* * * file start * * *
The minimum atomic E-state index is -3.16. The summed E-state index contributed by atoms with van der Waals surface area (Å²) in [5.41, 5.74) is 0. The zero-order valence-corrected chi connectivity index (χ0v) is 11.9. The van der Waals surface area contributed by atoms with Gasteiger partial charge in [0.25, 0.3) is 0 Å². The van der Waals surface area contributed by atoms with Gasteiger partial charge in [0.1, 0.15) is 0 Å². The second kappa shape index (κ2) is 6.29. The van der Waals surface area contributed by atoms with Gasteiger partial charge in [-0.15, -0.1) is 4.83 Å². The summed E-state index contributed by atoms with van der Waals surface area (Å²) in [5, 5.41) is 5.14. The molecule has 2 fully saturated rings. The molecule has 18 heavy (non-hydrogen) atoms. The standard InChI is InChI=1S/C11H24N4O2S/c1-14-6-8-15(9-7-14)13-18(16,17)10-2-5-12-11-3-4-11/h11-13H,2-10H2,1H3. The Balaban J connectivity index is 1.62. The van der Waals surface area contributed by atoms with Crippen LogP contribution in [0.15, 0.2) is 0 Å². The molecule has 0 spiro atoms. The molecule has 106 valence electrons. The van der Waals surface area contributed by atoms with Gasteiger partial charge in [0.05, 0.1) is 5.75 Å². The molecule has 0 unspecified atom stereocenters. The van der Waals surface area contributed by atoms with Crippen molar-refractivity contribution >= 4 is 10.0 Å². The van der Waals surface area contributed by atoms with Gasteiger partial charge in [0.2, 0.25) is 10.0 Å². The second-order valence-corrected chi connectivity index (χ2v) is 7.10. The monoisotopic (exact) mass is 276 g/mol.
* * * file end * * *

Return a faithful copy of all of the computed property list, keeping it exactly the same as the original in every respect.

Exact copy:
The minimum atomic E-state index is -3.16. The summed E-state index contributed by atoms with van der Waals surface area (Å²) in [5.41, 5.74) is 0. The zero-order valence-corrected chi connectivity index (χ0v) is 11.9. The van der Waals surface area contributed by atoms with Gasteiger partial charge in [0.25, 0.3) is 0 Å². The van der Waals surface area contributed by atoms with Gasteiger partial charge in [0.1, 0.15) is 0 Å². The second kappa shape index (κ2) is 6.29. The van der Waals surface area contributed by atoms with Gasteiger partial charge in [-0.15, -0.1) is 4.83 Å². The summed E-state index contributed by atoms with van der Waals surface area (Å²) in [5, 5.41) is 5.14. The molecule has 2 fully saturated rings. The molecule has 18 heavy (non-hydrogen) atoms. The standard InChI is InChI=1S/C11H24N4O2S/c1-14-6-8-15(9-7-14)13-18(16,17)10-2-5-12-11-3-4-11/h11-13H,2-10H2,1H3. The Balaban J connectivity index is 1.62. The van der Waals surface area contributed by atoms with Crippen LogP contribution in [0.15, 0.2) is 0 Å². The molecule has 0 spiro atoms. The molecule has 106 valence electrons. The van der Waals surface area contributed by atoms with Gasteiger partial charge in [0.05, 0.1) is 5.75 Å². The molecule has 0 unspecified atom stereocenters. The van der Waals surface area contributed by atoms with Crippen molar-refractivity contribution >= 4 is 10.0 Å². The van der Waals surface area contributed by atoms with Gasteiger partial charge in [0.2, 0.25) is 10.0 Å². The second-order valence-corrected chi connectivity index (χ2v) is 7.10. The monoisotopic (exact) mass is 276 g/mol.